Heart attack is a life-threatening medical emergency affecting millions worldwide every year. While heart attacks are commonly associated with men, they are also a significant health concern for women. Heart diseases account for approximately one-third of deaths in women globally.

Despite the high incidence of heart disease in women, it is often undiagnosed and undertreated, leading to severe outcomes. Here, we explore in detail the causes, symptoms, and methods of heart attack prevention in women.

What is a heart attack?

A heart attack occurs when blood flow to the heart is blocked, usually by a blood clot. This leads to damaged heart muscles and severe outcomes if left untreated. The most prevalent cause of heart attack is coronary artery disease or CAD, in which the arteries that supply blood to the heart become narrow and clogged with plaque.

Symptoms of heart attack in women

According to the American Heart Association, heart disease accounts for 1 in 3 deaths in women, and nearly half of all women with heart attacks have a short life span.

Women are more prone to experience atypical symptoms during a heart attack than men. The classic symptoms of chest pain, pressure, or discomfort may not be present, and women tend to experience other symptoms such as:

  • Shortness of breath
  • Nausea
  • Vomiting
  • Back pain
  • Jaw pain
  • Fatigue

It is thus advisable to never ignore any such atypical symptoms and seek medical attention urgently. Delayed diagnosis and treatment can increase the risk of complications and death.

Risk factors of heart attack in women

Several risk factors increase the likelihood of heart attack in women, including:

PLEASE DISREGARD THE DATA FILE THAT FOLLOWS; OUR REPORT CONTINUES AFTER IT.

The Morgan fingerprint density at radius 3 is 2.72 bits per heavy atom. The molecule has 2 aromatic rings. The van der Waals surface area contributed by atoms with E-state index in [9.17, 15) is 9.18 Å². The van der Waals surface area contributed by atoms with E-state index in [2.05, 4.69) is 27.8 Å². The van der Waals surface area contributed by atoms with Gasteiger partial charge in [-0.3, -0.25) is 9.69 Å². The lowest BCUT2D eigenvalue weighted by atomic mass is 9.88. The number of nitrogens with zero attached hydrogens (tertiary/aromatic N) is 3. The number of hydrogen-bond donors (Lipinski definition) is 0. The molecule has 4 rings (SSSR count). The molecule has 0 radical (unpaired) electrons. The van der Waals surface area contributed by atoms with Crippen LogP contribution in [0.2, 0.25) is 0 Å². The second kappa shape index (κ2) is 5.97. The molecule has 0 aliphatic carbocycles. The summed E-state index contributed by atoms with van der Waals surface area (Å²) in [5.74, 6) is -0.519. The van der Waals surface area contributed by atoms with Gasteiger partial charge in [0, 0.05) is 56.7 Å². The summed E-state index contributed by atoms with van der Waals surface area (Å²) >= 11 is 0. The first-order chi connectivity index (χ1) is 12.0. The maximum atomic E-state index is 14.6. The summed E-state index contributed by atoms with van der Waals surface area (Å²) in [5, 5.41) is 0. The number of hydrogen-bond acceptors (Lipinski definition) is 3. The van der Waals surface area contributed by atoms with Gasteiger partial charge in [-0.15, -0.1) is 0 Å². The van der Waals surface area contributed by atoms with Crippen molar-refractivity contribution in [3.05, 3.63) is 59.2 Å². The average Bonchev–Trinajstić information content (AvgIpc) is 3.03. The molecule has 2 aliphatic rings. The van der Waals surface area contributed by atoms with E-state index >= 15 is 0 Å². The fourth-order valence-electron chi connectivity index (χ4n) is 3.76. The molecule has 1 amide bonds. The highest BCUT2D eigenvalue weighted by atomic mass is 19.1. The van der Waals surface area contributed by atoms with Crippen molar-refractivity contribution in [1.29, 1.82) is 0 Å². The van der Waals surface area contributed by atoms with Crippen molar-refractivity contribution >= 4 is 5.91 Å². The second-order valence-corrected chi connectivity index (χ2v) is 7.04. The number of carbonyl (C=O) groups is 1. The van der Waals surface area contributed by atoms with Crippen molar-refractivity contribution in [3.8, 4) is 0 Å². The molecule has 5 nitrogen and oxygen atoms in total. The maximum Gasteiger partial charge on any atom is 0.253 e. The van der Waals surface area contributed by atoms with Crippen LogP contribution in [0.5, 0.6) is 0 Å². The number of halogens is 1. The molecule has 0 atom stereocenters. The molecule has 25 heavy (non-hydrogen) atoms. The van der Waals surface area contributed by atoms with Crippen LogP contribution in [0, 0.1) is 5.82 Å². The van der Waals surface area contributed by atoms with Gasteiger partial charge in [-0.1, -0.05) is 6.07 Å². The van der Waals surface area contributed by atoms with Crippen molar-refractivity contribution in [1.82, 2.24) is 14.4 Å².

• Coronary artery disease (CAD)
  • High blood pressure
  • High cholesterol
  • Excessive smoking
  • Hormonal changes during menopause
  • Pregnancy complications like preeclampsia and gestational diabetes
  • Diabetes
  • Obesity
  • Sedentary lifestyle
  • Family history of heart disease
  • Autoimmune diseases like lupus and rheumatoid arthritis

Understanding and taking steps to manage these risk factors can help reduce a woman's risk of heart attack and improve overall heart health.

Prevention of heart attack in women

Prevention is critical when it comes to heart attacks. Changes in one's lifestyle can greatly reduce the risk:

  • Maintaining a healthy weight: Being overweight or obese can elevate your risk of heart disease. Aim to maintain a healthy weight by eating a balanced diet and exercising regularly.
  • Quit smoking: Smoking is a notable risk factor for heart disease and should be quit.
  • Exercise regularly: Regular exercise can help lower your risk of heart disease. Aim to get a minimum of 150 minutes of moderate-intensity aerobic activity per week.
  • Eat a healthy diet: A balanced diet with plenty of fruits, whole grains, vegetables, and lean protein is crucial.
  • Manage stress: Chronic stress can elevate your risk of heart disease. Find healthy ways to manage stress, like meditation, yoga, or talking to a therapist.
  • Manage medical conditions: If you have a medical condition like high blood pressure or diabetes, work with your doctor to manage it effectively.
  • Know your family history: If you have a family history of heart disease, talk to your doctor about what steps you can take to lower your risk.


Heart attack in women is a serious health concern that requires attention and awareness. Women are more likely to undergo atypical symptoms during a heart attack, which can lead to delayed diagnosis and treatment. By knowing the signs, understanding the risk factors, and taking steps to prevent heart disease, women can reduce their risk and improve their overall health. It is essential to prioritize your heart health and seek medical attention immediately if you experience any concerning symptoms.

Dr. Khaldoun Taha


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